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Making The Case For Using Rust At Low Levels On Linux Systems

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  • nslay
    replied
    Originally posted by atomsymbol View Post

    OO through Generics?
    Yeah, as strange as that sounds. If you want to do anything that would otherwise involve inheritance, you would probably use generics and traits to pass around objects that implement desired functions. Although, if I remember right, you can take references to traits themselves and do dynamic dispatching. But Rust seems to prefer using Generics to pass around different objects.

    Like if you want a function that operates on something that implements/"inherits" a class/interface/trait that implements addition, you'd do something like:
    Code:
    fn do_thing<T: Add>(x : &T, y :&T) -> T {
      x + y
    }
    https://doc.rust-lang.org/std/ops/trait.Add.html

    Obviously, you could also just implement functions directly with structs without needing traits and call those functions in a way consistent with other OO languages. But that's not very interesting by itself. Traits is what really gives Rust the ability to do interesting things with objects.

    See also the HasArea example in the Rust book:
    https://doc.rust-lang.org/book/traits.html

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  • atomsymbol
    replied
    Originally posted by nslay View Post
    Rust supports object oriented programming through Generics
    OO through Generics?

    Leave a comment:


  • uid313
    replied
    I would love to see a Tor implementation or a SSH daemon written in Rust.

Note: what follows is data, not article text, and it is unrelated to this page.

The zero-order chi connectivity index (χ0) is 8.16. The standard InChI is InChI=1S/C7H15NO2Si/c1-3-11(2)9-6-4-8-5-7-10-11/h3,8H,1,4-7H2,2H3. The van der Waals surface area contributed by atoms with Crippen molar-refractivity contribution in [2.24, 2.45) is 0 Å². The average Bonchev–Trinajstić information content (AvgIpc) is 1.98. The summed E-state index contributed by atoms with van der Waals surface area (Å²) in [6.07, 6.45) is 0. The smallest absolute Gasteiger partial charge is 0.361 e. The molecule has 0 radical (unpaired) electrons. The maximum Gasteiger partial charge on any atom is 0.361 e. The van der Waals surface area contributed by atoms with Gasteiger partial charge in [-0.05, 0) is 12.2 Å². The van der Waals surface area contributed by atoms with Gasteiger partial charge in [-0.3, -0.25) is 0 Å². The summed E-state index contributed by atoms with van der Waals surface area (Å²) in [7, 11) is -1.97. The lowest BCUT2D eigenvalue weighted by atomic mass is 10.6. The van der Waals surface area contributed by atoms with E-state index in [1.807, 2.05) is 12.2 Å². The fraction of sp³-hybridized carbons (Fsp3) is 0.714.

Rust sounds very suitable for high security scenarios.

    Leave a comment:


  • peppercats
    replied
    Originally posted by Shimon View Post

    Rust is not OO which can be a hard sell to C++ or Python veterans.
    Nobody writes modern C++ in an OO fashion anymore. Look at any modern C++ codebase and it's just a sugared C with smart pointers, templates, and lambdas.
    OO programming(in the Java sense) was a mistake.
    Last edited by peppercats; 06-10-2016, 04:09 PM.

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  • uid313
    replied
    I would love to see a SSH daemon written in Rust.

    Leave a comment:


  • caligula
    replied
    Originally posted by cb88 View Post

    Because ADA derives from Pascal... VHDL also hails to ADA syntax. The problem is that it is so verbose that it is cumbersome...this could be alleviated somewhat with better tooling but it either doesn't exist or costs an appendage and half your offspring.

    Emacs is probably as good as it gets free software wise for VHDL and ADA but I don't grok it.
    Not really interested in the syntax. Is there something related to Rust's lifetimes and traits in Ada?

    Leave a comment:


  • cb88
    replied
    Originally posted by caligula View Post

    Sure, the Ada compiler generates native binaries, but are they really comparable? Ada's feature set is close to Rust's main concepts?
    Because ADA derives from Pascal... VHDL also hails to ADA syntax. The problem is that it is so verbose that it is cumbersome...this could be alleviated somewhat with better tooling but it either doesn't exist or costs an appendage and half your offspring.

    Emacs is probably as good as it gets free software wise for VHDL and ADA but I don't grok it.

    Leave a comment:


  • caligula
    replied
    Originally posted by totoz View Post
    I wonder why suddenly Rust generates so much hype while Ada has been there for years.
    Sure, the Ada compiler generates native binaries, but are they really comparable? Ada's feature set is close to Rust's main concepts?

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  • stqn
    replied
    So in the author’s mind Rust is the way to go, just like systemd.
    That’s not helping with my opinion of Rust.

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  • totoz
    replied
    I wonder why suddenly Rust generates so much hype while Ada has been there for years.

    Leave a comment:

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